1972--NFL Commissioner Pete Rozelle institutes a program with three aims: to educate, rehabilitate and discipline those involved with drugs.

1973--Dr. Arnold Mandel, an unofficial team psychiatrist for San Diego, admits dispensing 1,700 amphetamines to Charger players.

1974--The NFL fines the Chargers, their general manager and eight players for drug violations.

1975--Charlie Jackson is hired as assistant chief of league security, the first drug-oriented security officer in major professional sports.

1976--Miami goes from 10-4 in 1975 to 6-8, resulting in trades that owner Joe Robbie later says were designed to eliminate drug-users from the team.

1977--Miami Dolphins Don Reese and Randy Crowder are imprisoned for a year for selling cocaine.

1979--Dallas Cowboy wide receiver Bob Hayes, an Olympic gold medal sprinter, pleads guilty to narcotics charges and is sentenced to five years for selling cocaine to an undercover agent.

1980--Before the season, Minnesota sends quarterback John Reaves to Hazelden Rehabilitation Center in Center City, Minn.

January, 1981--Former Dallas linebacker Thomas (Hollywood) Henderson phones the NFL's Jackson for help with a $1,200-per-day cocaine habit that has nearly forced him into bankruptcy. While receiving treatment, Henderson in February becomes the first player to publicly admit his involvement in drugs.

March, 1981--Former Minnesota defensive tackle Carl Eller checks into a chemical abuse center for treatment for a $2,000-per-week cocaine habit. Eller later joins the NFL's drug-related security staff.

March, 1982--Viking quarterback Tommy Kramer spends 23 days at the CareUnit in Orange County. Teammate Randy Holloway spends 32 days at Hazelden.

April, 1982--St. Louis defensive end Kirby Criswell is arrested and later sentenced to five years in prison for conspiracy to make and distribute methamphetamines.

June, 1982--Cleveland running back Charles White undergoes treatment for cocaine and alcohol abuse at the CareUnit.

June 9, 1982--Linebacker Scott Studwell becomes the third Minnesota starter to undergo treatment, mainly for alcohol abuse, but Studwell also admits cocaine use.

June 12, 1982--Former New Orleans running back Mike Strachan is indicted on charges of selling and distributing cocaine, touching off a federal investigation of former and current Saints, at least a dozen of whom admit to purchasing the drug. Eight members of the 1982 Saints are questioned, including 1981 NFC Rookie of the Year George Rogers, who in July admits using cocaine and undergoes an extensive drug evaluation program.

June 14, 1982--Former Dolphin Reese, after undergoing treatment, recounts in a national sports magazine his escalating drug involvement in the five years since his arrest. He identifies teams--San Diego, New Orleans and Miami in particular--and players with drug problems, focusing on San Diego running back Chuck Muncie. The story is controversial, initially prompting denials and disclaimers, particularly from Muncie. But its impact is undeniable as players increasingly reveal their involvements and treatments.

July, 1982--Muncie checks into a detoxification center with a drug-alcohol problem.

December, 1982--As part of the collective bargaining agreement, Hazelden is designated as the NFL's official employee assistance and rehabilitation center.

January, 1983--Former Miami star running back Eugene (Mercury) Morris is sentenced to 20 years in prison for cocaine trafficking and another five years for conspiracy.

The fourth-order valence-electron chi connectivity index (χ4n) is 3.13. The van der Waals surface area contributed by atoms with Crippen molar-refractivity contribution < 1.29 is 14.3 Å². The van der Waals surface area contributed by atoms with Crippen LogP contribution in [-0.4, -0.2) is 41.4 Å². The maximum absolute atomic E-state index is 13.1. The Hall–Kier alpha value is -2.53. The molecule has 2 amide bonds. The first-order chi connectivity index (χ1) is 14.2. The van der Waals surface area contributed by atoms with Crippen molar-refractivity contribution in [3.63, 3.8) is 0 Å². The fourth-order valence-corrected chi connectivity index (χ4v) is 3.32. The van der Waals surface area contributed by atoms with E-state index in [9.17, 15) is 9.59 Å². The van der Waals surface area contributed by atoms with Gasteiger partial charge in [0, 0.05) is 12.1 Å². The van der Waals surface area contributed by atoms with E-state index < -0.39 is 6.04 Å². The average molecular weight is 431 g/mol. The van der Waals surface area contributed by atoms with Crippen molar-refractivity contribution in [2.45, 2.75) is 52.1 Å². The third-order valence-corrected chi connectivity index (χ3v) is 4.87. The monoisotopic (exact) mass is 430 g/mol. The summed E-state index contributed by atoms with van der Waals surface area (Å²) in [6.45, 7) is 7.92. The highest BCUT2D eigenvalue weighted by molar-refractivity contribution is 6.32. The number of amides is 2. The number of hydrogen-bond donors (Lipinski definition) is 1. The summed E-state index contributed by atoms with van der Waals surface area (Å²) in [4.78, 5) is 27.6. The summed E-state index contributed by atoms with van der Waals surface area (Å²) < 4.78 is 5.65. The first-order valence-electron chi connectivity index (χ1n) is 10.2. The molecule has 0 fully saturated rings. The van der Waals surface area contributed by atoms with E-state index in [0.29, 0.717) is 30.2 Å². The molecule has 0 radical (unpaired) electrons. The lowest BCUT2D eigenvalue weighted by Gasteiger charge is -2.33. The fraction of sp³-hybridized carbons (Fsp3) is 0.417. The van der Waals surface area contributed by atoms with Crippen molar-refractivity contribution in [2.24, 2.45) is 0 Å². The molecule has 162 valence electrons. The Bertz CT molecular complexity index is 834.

February, 1983--St. Louis linebacker E.J. Junior pleads guilty to a charge of cocaine possession.

July, 1983--Rozelle suspends Junior and three other players, Cincinnati Bengals Pete Johnson and Ross Browner and Saint George Stemrick, without pay for the first four games of 1983 because of cocaine use.

Aug. 3, 1983--Washington All-Pro safety Tony Peters is arrested in his dormitory during training camp on cocaine charges, including conspiracy to distribute and is immediately suspended by the Redskins. After pleading guilty, Peters is given four-year suspended sentence, fined $10,000 and ordered to perform 500 hours of community service. On Nov. 18, Peters is suspended by the league for two seasons but is reinstated for 1984.

1983--Cleveland Coach Sam Rutigliano says eight Browns have a history of drug abuse problems and are being treated by rehabilitation and support programs offered by the team.

July, 1985--San Diego linebacker Mike Green is arrested for cocaine possession and enrolls in a drug treatment program with the agreement that the charge will be dropped if he goes six months without any further problems. Green plays all 1985 games.

September, 1985--Muncie misses team plane to Seattle and is traded a few days later to Miami. He flunks his urine test in Miami and is currently out of football.

Nov. 20, 1985--Kansas City defensive end Mike Bell is indicted on charges of use of a communications facility (telephone) to distribute cocaine and attempted possession of cocaine. Bell's twin brother, Mark, a former pro football player, is indicted on the same charges. They plead innocent a week later and are awaiting trial.

Jan. 19, 1986--Cardinals' owner Bill Bidwill tells players who refuse urinalysis as part of postseason physicals they'll be fined $1,000. Most players refuse and are fined. Other teams, including Green Bay and New Orleans, follow suit and meet resistance from their players.

Jan. 27, 1986--The New England Patriots, one day after absorbing the worst defeat the Super Bowl's 20-year history, agree to become the first NFL team voluntarily to agree to urine testing. Coach Raymond Berry says five players have serious drug problems and five to seven more are suspected of having a problem.

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